With credit card companies tightening approvals and slashing credit limits, even for those who can afford to use them, credit card use declined dramatically in 2009. But people still want to buy things without paying for them right away and it turned out there was already a company ready to step into the gap.

About Bill Me Later

In 2008, eBay’s Paypal company acquired Bill Me Later, a service that combines the checkout ease of PayPal with a credit card service. But unlike traditional credit cards which extend you a revolving line of credit, Bill Me Later approves the credit for each transaction. The result is something closer to a series of mini-loans.

They do this by requiring your date of birth and the last 4 numbers of your Social Security Number for each purchase and running a quick credit review. When you first open a Bill Me Later account, they make a hard pull of your credit report (like a credit card) but their FAQ implies that afterward they only review the credit report already pulled.

Because they’re owned by the same company, Bill Me Later can be connected with Paypal.

The balance is billed like a normal credit card with billing cycles and grace periods and is payable by check, online billing directly to your checking or savings account, automated phone service billing to your checking or savings account, or money order. Cash and credit cards (or debit cards, it seems) are not accepted.

Bill Me Later APR and Financing

Like any line of credit, Bill Me Later charges interest. The APR is 19.99% on any balance carried past the grace period. Also, if you’re carrying a balance from the previous month, balances from the current month will also be costing you interest.

Some retailers have promotional arrangements with Bill Me Later which allow you to finance an item for 90 days. These “No Payments for 90 Days” purchases are essentially short-term 0% interest loans. But like all such loans, they charge you 90 days of interest if you don’t pay it off at the end of the 90 days. From the site:

During the promotional period, interest will accrue. If you do not pay in full by the end of the promotional period, the accrued interest will be added to the remaining balance due. However, if you do pay in full by the promotion end date, you will not have to pay any interest.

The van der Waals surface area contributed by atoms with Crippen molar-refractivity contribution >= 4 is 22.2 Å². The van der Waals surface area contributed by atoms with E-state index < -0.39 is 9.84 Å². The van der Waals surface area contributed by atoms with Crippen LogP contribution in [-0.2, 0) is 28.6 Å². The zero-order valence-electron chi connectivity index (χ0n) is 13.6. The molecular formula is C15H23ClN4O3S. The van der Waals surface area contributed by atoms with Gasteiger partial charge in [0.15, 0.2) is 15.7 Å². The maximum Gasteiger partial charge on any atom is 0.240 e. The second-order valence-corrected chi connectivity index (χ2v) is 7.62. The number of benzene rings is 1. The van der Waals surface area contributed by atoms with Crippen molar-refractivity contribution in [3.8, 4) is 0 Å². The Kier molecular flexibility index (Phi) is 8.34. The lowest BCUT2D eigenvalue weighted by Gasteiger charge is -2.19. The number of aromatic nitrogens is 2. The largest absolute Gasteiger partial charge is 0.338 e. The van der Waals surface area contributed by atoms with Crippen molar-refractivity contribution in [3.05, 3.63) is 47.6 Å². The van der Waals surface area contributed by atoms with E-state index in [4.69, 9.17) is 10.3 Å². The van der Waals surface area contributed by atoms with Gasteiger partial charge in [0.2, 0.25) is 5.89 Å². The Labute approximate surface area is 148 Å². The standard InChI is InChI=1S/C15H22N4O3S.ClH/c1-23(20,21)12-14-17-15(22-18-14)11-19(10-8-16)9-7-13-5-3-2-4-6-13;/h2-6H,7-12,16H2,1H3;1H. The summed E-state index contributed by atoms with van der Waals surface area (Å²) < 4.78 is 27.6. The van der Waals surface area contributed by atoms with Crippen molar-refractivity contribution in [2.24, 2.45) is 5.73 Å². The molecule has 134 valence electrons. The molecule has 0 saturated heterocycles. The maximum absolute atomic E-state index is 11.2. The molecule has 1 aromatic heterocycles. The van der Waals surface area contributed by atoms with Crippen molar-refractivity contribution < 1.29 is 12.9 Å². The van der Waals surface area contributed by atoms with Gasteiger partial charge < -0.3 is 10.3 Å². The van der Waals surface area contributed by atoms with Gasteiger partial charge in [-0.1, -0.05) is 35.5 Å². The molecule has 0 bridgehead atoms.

This info from the site explains how different balances work and lists the fees for late payments:

Comparing Savings Plans

Type of AccountBenefitsDrawbacks
Regular savings accountsLow minimum balance
Ease of withdrawal
Low rate of return
Certificates of deposit (CDs)Guaranteed rate of return for time of CD
Possible penalty for early withdrawal
Minimum deposit
Interest-earning checking accounts
Checking privileges
Interest earned
Service charge for going below minimum balance
Cost of printing checks; other fees
Money market accountsFavorable rate of return
Allows some check writing
Higher minimum balance than regular savings accounts
No interest or service charge if below a certain balance
Money market fundsFavorable rate of return
Some check writing
Minimum balance
Not insured
U.S. Savings bondsFairly good rate of return
Low minimum deposit
Government guaranteed
Exempt from state and local income taxes
Lower rate when redeemed before five years

* Daily Periodic Rate and Annual Percentage Rate for Standard and Promotional Purchases. From time to time Lender may offer Standard Purchases or Promotional Purchases with a lower rate that may apply for a limited time.

** Grace Period for Standard and Promotional Purchases. Lender will not assess a Finance Charge on Standard or Promotional Purchases during any Billing Cycle in which payments and credits made on or before the Payment Due Date reduce the outstanding balance for Standard and Promotional Purchases (excluding Standard and Promotional Purchases made during the Billing Cycle, Promotional Purchases subject to a Deferred Payment option, and Promotional Purchases subject to a Deferred Interest option) to zero or to a credit balance. The Grace Period does not apply to a Promotional Purchase subject to a Deferred Payment option or subject to a Deferred Interest option.

more details.

Is This a Good Idea?

So is this the next best idea, the wave of the future? Maybe, but I don’t like to it. I’m prejudiced against easy credit and it worries me that this doesn’t even have limits or the same structure that a normal credit card has. Bad as can be, they have boundaries. I’m sure that Bill Me Later also has boundaries, but I worry that just like with pre-approved cards and sub-prime mortgages, the customers will take an authorization as proof that they can pay it off, rather than thinking about their particular finances.